Over and against the slow violence of (settler) colonialism, racialised capitalism and environmental injustice, “refusal” has made its way into the lexicon of activist research methodologies and critical social theory to both applause and critique.
On the one hand, ‘refusal’ to make visible actions of marginalised social groups out of concern that this may harm or justify distain towards them is viewed as tantamount to a form of romanticised essentialism. The result, argues Sherry Ortner (1995), is a flattening and dehumanising of the complexity of the social.
Conversely, refusal is viewed as a decolonial act that presses the limits of a liberal politics of recognition. Audra Simpson (2017) argues that the act of making oneself knowable and rights-bearing through claims to categories of citizenship, fetichised ways of knowing, or property/propertisability only capture and contain marginalised people’s demands for justice. In her terms, such struggles for recognition are always already forged within structures of violence, domination and expropriation and only serve to sediment their authority. In contrast to recognition or resistance, Simpson theorises refusal as a turning away, both a rejection of state apparatuses nurtured in colonial empire and a repudiation of what we might call a form of racialised capitalist realism after Mark Fisher (2009).
‘Refusal’, understood in these latter terms, is both a research sensibility and a political stance. Refusal is witnessed in social movements and everyday acts, as the subaltern reject and evade socio-legal categories which justify detention, deportation, displacement, occupation, and expropriation. Refusal can be found in acts which transgress the material manifestations of racialised capitalism through anything from irregular border crossings to dancing, stomping, and singing in refusal of the state’s efforts of ‘Black governability’ through scholarisation (Shange, 2019). Refusal can be seen in the demands of research participants to determine which aspects of their stories to render public, a limit set by subaltern communities on the researcher’s gaze and pen to avoid compromising their political gains (Simpson, 2007). Refusal manifests in childhood studies scholarship as young interlocutors distain the position of ‘cultural expert’ or ‘agentic child’ (Mack & Newberry, 2020). Understood in these ways, refusal can be seen as a challenge to researchers to avoid complicity in interlocutor’s further marginalisation, be this through voyeuristic representations of pain and trauma that obscure its structural and intersectional causes (Tuck & Yang, 2014) or through surfacing hidden sociability that is put to use for the benefit of the privileged, as in the mobilisation of kin and community networks in the service of debtors (Federici, 2014).
Proponents of a politics of refusal are insistent that it is more than a ‘no’; highlighting its creative and generative edge. Turning away is also turning towards, provoking novel imaginaries, new modes of analysis, and transformative political projects (McGranahan, 2016). Refusals invite researchers to question theories of change motivated and represented by victim narratives. Instead, argue Tuck and Yang, they urge us to turn the locus of our gaze to historized interrogations of power, state institutions, political economies, and unjust spaces (Tuck & Yang, 2014).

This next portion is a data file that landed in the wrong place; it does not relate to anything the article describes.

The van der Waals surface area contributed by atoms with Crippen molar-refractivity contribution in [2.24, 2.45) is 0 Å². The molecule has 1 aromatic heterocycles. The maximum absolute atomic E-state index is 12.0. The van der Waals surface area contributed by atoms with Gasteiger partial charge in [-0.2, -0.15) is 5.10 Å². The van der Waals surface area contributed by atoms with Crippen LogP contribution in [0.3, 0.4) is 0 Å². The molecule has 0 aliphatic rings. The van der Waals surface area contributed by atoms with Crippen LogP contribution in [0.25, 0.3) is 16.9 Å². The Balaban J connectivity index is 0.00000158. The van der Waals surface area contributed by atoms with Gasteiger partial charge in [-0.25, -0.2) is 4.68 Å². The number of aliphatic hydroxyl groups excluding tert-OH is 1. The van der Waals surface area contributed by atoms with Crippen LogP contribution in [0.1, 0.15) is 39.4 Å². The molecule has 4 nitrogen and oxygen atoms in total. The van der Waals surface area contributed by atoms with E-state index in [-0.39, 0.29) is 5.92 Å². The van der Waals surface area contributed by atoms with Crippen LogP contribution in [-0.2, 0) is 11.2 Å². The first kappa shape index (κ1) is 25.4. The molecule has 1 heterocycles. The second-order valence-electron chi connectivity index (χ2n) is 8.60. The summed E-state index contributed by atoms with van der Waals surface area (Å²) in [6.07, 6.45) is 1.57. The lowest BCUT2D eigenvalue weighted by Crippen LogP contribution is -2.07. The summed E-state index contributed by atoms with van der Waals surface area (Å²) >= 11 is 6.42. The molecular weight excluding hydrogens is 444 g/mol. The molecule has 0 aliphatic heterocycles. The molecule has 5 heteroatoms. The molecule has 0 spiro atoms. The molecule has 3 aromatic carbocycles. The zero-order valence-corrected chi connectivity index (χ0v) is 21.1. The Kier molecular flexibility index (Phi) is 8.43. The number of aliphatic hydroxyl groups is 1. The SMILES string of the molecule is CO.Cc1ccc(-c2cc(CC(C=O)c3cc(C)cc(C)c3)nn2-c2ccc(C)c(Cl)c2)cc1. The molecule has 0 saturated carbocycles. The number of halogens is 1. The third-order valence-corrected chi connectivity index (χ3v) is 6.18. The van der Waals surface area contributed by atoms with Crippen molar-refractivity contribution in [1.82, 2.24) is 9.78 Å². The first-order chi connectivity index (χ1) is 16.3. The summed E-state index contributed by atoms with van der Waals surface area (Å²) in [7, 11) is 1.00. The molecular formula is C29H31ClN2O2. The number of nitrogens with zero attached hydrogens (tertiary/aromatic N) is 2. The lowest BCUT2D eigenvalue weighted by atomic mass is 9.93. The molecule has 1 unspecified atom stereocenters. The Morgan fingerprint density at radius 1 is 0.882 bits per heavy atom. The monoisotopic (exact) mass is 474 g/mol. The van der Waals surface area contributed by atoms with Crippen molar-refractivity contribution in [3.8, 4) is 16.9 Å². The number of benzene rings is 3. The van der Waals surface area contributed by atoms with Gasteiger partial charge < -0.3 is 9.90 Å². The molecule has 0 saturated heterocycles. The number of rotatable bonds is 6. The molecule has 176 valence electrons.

Refusal has not had a wide engagement – to date – in childhood studies albeit with notable exceptions mentioned previously, given a strong focus on recognition and inclusion of children and childhood by scholars in our field. This is a discussion we hope to extend. We ask invited commentators and the audience to reflect on, among others, the following questions:
- What refusals have we, as childhood studies scholars, missed, ignored, or erased and to what effect? How does refusal help us to theorise ‘which child, children, and childhood… we bring into being through our scholarship and which … we preclude’ (Spyrou, Rosen, & Cook, 2019, p. 6)? What have we ourselves refused and what does this say about the politics of refusal across difference and stratification, including generational and other inequities?
- In powerfully proposing that we shift our unit of analysis away from marginalised peoples (regardless of whether they are objectified/subjectified) and pain narratives, how might we reimagine childhood studies’ centring of children’s voice, expertise, and agency within a politics of recognition? What are the institutions, sites/forms/modes of power, and mutating forms of capitalist realism in the lives of marginalised children that demand exploration, interrogation, and reimagining? How might this be studied in ways which do not re-erase children and childhood from the social?
Cite as: Rachel Rosen, “Childhood’s Refusals? Introductory remarks,” in Reimagining Childhood Studies, 3rd March 2021, https://reimaginingchildhoodstudies.com/childhoods-refusals-introductory-remarks/